11. redaxe

    redaxe Silver Belt

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    Yeah, the photo on the right looks like someone trying to high bar squat with low bar cues.
     
  12. Eric Brown

    Eric Brown Crusty old bastard

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    Glad it helped. No idea who I learned it from, but happy to pass it on.
     
  13. NurseKnuckles

    NurseKnuckles My Mom's stronger than you belt

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    When I first used it I had to adjust the bar placement too. It sort of fell into position as I tightened my upper back. But its an easy cue for new lifters.
     
  14. Fedorgasm

    Fedorgasm Silver Belt

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    This picture confuses me. The left pic looks better, but his knees are way past his toes which I was always told is a big no-no. I squat more like the guy on the right because I'm always concerned about the knee-toe issue. Is that bad?
     
  15. toonie

    toonie Tuesday

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    Both squats are fine.
     
  16. redaxe

    redaxe Silver Belt

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    Left is a proper high bar squat. Knees past the toes is fine despite what your personal trainer tells you. You just don't want your weight forward on your toes.

    Right pic is an improperly performed squat, it's high bar position with low bar cues. The bar is too far forward over the foot. When you sit back into a squat that way you want to be carrying the bar a couple inches lower on your back--on your rear delts not on your traps. That way the bar stays over the middle of your foot.
     
  17. toonie

    toonie Tuesday

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    I thought the picture on the right looked okay. The bar is definitely not in a high bar position like it is in the left picture. I agree that he could have the bar a bit lower.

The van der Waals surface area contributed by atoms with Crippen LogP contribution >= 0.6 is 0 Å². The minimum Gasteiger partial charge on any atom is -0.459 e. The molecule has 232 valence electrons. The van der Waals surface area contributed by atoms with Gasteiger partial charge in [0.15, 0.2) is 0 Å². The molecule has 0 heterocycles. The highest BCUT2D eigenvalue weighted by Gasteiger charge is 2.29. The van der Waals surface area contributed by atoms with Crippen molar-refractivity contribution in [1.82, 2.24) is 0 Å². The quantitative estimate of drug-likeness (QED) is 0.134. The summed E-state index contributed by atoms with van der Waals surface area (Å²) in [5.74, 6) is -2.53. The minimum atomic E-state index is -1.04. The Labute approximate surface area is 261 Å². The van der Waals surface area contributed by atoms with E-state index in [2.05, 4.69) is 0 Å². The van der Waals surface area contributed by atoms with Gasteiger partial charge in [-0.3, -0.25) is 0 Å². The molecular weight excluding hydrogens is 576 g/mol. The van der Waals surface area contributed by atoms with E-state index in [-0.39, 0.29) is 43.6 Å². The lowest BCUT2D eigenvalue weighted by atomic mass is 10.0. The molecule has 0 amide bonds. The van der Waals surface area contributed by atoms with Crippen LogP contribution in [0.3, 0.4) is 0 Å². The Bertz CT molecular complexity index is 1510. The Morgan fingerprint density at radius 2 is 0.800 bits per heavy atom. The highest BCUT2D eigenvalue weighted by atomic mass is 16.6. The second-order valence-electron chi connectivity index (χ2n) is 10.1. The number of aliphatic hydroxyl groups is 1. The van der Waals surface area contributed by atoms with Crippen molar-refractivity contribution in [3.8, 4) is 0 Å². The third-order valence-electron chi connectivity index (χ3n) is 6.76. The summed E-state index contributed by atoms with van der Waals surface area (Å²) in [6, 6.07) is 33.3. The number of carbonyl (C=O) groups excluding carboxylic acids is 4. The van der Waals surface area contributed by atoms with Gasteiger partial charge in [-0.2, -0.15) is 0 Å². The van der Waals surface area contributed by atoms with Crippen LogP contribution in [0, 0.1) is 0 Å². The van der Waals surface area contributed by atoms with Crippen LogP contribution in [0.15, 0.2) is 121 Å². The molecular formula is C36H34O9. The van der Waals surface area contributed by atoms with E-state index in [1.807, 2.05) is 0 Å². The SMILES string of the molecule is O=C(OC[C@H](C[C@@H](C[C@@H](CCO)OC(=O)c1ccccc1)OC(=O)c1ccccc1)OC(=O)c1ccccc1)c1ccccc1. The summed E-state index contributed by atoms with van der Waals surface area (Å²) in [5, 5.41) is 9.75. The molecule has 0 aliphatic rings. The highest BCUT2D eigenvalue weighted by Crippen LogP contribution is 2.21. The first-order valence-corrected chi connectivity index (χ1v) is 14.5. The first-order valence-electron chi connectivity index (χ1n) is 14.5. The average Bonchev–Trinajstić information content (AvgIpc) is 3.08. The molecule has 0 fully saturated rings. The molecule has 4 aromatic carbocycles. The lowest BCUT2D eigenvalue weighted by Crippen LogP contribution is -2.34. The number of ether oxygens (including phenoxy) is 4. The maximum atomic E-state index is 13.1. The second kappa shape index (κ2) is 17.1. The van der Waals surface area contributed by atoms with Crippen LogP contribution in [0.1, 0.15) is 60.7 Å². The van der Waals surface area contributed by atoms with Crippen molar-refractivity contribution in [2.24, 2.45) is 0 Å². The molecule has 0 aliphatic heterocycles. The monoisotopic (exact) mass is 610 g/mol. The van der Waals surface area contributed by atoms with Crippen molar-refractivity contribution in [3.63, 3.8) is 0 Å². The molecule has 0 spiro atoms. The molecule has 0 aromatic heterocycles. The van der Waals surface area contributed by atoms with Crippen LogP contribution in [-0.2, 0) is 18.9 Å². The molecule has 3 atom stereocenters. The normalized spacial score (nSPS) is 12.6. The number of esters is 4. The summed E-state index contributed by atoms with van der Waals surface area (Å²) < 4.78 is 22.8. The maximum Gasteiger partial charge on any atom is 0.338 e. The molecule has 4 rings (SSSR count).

18. apizur**

    apizur** Aggressive Finesse.

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    Alright, I didn't take a vid because I was trying to help a newbie hit some snatches. Spreading the floor helped me generate a little more power, and keeping my toes up helped marginally. I wasn't so far on my toes I needed them, but I was still a little shifty to the balls of my feet.

    I know this is tough without a pic/vid... so I will try to sneak over to the gym mid-week and grab one, I normally only lift on Saturdays.

    P.S. My sticking point is the first 10 to 30%... am I just supposed to struggle when I'm in the hole?
     
  19. Oblivian

    Oblivian Aging Platinum Member

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    Most people struggle out of the hole, but you shouldn't be struggling hard at submaximal weights. Your hips are probably rising too fast which bends you over into a good morning position and gets the bar out in front of you. You probably push your hips forward to get back under the bar and transfer to your toes. It feels like it's good because you are getting through the sticking point by getting back under the bar that is in front of you, but trust me, it's inefficient. Most people that have that issue make the squat look like a 3-4 section lift. The descent, the initial hip rise out of the hole, the bent over position getting the weight out in front, and then the weird good morning with weight on your toes to recover.

    I didn't proof that, so hopefully it's coherent.
     
  20. apizur**

    apizur** Aggressive Finesse.

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    It is my 6 rep max... which is what I'm going for over 3 sets. Truth be told I'm only hitting about 5 atm.

    So it's kinda like I'm GMing it until I can get my legs into a more powerful ROM?

    I'll vid it. Probably Wednesday.